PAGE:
Antibiotic treatment for COVID-19 complications could fuel resistant bacteria

Science Magazine

Sciences COVID-19 reporting is supported by the Pulitzer Center.

In her regular job, Priya Nori runs Montefiore Medical Center’s antibiotic stewardship program, and spends most of her time ensuring that the Bronx-based hospital doesn’t overuse the drugs and allow bacteria resistant to them to thrive. But like many physicians, Nori is now spending all of her time helping treat COVID-19 patients at her New York City hospital, which like other medical centers in the pandemic hot spot, is crowded with 50% more patients than normal. As part of that care, she and other doctors are administering many more antibiotics than normal, which is a recipe for the rapid rise or spread of resistant bacteria, especially given the crowded conditions.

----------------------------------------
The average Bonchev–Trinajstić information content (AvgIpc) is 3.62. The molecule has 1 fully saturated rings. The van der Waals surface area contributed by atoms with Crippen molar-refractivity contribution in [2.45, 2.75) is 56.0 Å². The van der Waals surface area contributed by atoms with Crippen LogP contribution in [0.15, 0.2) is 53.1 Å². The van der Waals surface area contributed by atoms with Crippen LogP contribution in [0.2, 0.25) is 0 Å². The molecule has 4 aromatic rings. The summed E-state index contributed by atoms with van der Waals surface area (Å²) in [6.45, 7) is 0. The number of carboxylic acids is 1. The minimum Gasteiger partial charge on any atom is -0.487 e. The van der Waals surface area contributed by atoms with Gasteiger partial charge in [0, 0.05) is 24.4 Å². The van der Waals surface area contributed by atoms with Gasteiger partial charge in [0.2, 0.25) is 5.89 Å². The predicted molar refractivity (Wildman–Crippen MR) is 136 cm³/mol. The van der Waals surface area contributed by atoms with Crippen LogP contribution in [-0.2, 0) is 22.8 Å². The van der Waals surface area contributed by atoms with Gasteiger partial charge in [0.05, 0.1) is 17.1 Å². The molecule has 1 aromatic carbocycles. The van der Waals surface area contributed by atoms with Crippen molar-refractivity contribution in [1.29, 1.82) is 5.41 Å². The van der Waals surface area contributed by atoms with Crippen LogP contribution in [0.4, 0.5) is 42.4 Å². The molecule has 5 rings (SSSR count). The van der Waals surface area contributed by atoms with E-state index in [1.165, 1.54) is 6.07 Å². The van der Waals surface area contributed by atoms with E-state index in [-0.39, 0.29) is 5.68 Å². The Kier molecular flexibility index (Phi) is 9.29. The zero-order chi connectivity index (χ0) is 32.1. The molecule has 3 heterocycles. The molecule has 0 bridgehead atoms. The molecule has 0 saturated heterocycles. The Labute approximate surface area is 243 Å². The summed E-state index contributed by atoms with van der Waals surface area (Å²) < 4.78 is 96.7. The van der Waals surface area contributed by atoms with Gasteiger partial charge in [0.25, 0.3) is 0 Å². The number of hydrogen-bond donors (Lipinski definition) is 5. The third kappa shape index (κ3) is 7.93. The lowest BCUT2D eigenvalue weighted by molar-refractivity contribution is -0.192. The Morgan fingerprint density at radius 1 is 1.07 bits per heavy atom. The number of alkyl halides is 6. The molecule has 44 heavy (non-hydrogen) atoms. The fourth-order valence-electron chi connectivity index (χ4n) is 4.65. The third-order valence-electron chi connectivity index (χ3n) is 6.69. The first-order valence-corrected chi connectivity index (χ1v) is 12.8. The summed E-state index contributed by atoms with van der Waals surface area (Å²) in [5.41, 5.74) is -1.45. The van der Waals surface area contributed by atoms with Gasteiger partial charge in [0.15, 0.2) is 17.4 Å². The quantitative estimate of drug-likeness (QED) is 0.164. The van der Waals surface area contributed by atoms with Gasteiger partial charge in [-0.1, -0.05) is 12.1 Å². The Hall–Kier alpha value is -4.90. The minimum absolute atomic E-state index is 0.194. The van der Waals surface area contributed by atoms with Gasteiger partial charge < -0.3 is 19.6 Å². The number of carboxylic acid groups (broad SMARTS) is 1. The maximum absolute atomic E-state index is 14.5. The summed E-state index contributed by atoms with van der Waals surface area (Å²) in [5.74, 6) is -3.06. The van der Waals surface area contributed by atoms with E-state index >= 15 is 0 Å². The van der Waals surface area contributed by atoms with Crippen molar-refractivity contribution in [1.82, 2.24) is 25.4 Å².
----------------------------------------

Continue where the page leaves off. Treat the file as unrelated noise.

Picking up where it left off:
Antibiotics do not directly affect SARS-CoV-2, the respiratory virus responsible for COVID-19, but viral respiratory infections often lead to bacterial pneumonia. Physicians can struggle to tell which pathogen is causing a person’s lung problems. “We tend not to hold back on antibiotics in these patients,” Nori says, especially when that decision could mean life or death. “Is that a bad thing right now? I have trouble saying that it is.” But she and others worry the surge of COVID-19 patients could ultimately lead to a surge in antibiotic-resistant bacteria—a concern serious enough that the U.S. Department of Defense (DOD) is assembling a group of at least 10 medical centers to study “secondary” bacterial and fungal infections in these patients and the antibiotics being used to prevent them.

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